…forget Harleys, real rebels ride donkeys

[The Leaven – exploring the relationship between science and religion (cont)]

The philosophies of Jesus predominately passed by unnoticed until the last year of his life. His teachings in Galilee had not reached the major religious centre in Jerusalem but when he did arrive in the city he caused a major disturbance. Firstly, he arrived in a messianic role but in a humble manner riding on an ass, as prophesised by Zechariah. In Eastern tradition horses are associated with war whereas the donkey is a symbol of peace:

I have seen how my people have suffered. Shout for joy you people of Jerusalem! Look, your King is coming to you! He comes triumphant and victorious but humble and riding on a donkey.
[Zec. 9.9]

“Tell the city of Zion. Look, your king is coming to you! He is humble and rides on a donkey”
[Matt. 21.5]

Secondly he forced the vendors and money-changers from the temple in direct conflict with the behaviour of those obeying the Torah.

Jesus went into the temple and drove out all those who were buying and selling there. He overturned the tables and money-changers and the stools of those who sell pigeons, and said to them, “It is written the Scriptures that God said, my temple will be called the house of prayer, but you are making it a hideout for thieves!”
[Matt. 21. 2-13]

In the days leading up to the Passover everyone visiting the Temple to worship or make a sacrifice had to pay a temple tax, apart from the Pharisees, High Priests and Rabbis of the temple. A special currency was used for the tax which could only be obtained from money-changers, who usually offered unfair rates and charged a fee for their services. Money-changers were often relatives or associates of the Pharisees and High Priests. As a consequence of his disruptive actions religious leaders and Roman authorities considered Jesus to be a rebel who had the potential to influence a Jewish uprising.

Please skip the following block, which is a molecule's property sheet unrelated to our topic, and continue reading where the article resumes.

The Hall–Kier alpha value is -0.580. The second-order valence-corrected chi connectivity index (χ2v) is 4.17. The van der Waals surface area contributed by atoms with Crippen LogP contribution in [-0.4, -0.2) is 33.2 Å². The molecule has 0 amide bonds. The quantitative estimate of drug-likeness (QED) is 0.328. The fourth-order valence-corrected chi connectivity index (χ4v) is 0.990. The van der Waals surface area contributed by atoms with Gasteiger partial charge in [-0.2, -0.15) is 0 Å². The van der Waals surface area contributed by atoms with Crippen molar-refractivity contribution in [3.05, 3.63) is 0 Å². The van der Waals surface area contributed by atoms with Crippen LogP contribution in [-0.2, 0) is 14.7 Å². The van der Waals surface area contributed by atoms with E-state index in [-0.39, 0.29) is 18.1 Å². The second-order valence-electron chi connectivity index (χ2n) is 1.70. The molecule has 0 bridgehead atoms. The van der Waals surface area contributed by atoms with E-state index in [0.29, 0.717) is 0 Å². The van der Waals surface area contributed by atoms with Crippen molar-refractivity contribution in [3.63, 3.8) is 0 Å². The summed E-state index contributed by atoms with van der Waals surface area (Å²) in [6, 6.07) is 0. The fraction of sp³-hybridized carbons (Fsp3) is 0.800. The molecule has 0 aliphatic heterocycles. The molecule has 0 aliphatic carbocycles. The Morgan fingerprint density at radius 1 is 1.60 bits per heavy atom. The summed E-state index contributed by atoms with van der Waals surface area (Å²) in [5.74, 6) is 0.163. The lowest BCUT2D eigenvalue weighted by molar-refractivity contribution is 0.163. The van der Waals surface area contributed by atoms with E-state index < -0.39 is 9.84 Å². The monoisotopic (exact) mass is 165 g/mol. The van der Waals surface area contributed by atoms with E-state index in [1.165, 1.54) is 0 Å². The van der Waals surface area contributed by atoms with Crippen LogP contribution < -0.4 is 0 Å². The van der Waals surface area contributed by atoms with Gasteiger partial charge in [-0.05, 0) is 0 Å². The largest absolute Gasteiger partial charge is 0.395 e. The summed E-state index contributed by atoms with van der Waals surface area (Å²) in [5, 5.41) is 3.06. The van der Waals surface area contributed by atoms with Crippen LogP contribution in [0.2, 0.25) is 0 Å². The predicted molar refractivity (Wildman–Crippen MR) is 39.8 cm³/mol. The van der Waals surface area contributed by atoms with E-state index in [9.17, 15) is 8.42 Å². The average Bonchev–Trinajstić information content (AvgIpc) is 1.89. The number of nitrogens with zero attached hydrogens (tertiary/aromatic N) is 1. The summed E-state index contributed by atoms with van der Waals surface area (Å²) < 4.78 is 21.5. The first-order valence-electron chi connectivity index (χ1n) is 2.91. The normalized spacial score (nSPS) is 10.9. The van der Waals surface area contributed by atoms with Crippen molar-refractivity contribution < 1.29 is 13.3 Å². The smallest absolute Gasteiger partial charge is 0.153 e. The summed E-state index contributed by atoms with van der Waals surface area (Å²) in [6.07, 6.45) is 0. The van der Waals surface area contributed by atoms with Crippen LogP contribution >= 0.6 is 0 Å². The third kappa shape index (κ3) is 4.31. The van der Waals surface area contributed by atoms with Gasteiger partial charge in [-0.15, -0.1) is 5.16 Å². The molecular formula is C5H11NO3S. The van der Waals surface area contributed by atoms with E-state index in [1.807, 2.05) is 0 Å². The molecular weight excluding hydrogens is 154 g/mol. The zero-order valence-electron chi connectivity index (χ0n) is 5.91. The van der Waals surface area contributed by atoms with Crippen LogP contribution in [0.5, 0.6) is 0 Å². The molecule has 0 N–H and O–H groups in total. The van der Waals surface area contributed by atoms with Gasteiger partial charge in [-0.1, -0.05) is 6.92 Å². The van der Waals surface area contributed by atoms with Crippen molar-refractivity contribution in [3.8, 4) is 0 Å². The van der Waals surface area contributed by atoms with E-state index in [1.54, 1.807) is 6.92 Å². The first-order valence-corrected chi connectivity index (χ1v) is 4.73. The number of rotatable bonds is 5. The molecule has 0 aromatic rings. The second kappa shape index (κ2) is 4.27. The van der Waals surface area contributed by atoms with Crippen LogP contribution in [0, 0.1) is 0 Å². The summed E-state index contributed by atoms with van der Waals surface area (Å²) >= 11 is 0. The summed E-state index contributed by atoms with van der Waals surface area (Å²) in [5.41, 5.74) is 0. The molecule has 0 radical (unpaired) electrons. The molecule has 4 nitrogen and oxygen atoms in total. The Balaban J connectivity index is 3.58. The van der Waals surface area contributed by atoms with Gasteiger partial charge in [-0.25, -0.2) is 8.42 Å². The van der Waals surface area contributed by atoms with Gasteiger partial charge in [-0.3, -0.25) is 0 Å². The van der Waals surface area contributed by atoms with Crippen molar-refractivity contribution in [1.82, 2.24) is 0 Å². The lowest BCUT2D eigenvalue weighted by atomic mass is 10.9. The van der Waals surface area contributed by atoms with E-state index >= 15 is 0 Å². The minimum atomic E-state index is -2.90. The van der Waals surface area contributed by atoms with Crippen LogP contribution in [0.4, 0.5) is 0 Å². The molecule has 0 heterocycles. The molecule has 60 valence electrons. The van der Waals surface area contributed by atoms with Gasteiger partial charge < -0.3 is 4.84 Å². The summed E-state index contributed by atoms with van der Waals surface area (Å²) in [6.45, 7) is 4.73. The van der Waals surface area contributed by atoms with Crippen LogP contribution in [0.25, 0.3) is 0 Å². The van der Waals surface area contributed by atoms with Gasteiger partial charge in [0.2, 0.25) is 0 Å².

Jesus weeps over the city of Jerusalem. Painting by Simonet 1892.

Shortly after Jesus leaves Jerusalem he senses that his predicament is precarious and arranges a meal with his disciples. Here, unleavened bread is once again used to symbolise doctrines and philosophical thoughts. The last supper was thought to occur during the festival of unleavened bread,  kept to commemorate the Israelites flight from Egypt featured in the Old Testament. It seemed to be Jesus’ intention to share the Passover meal with his disciples but there is strong belief that he was in fact executed before the Passover ceremonies were due to take place on the Sabbath [Mk. 14, 12-21; Lk. 22, 7-13, 21-23; Jn. 13, 21-30]. Even though the last supper may not have been a Passover meal it was portrayed as one by Jesus who saw himself as the sacrificial lamb, the wine was symbolically the sacrificial blood and the unleavened bread used to represent his body:

While they were eating, Jesus took a piece of bread, gave a prayer of thanks, broke it and gave it to his disciples. “Take and eat it,” he said; “this is my body.”
Then he took a cup, gave thanks to God, and gave it to them. “Drink it, all of you,” he said; “this is my blood, which seals God’s covenant, my blood poured out for many for the forgiveness of sins. I tell you, I will never again drink this wine until the day I drink the new wine with you in my Father’s Kingdom.”
[Mk. 14. 22-25]

In following posts this passage will discussed in more detail. Following information supplied by Judas, the high priest has Jesus arrested and following a brief court appearance he was accused of blasphemy and sentenced to death. He was brought before Pontius Pilate who was reluctant to condemn Jesus because he did not understand the charge but accepting that he was politically dangerous ordered his execution.

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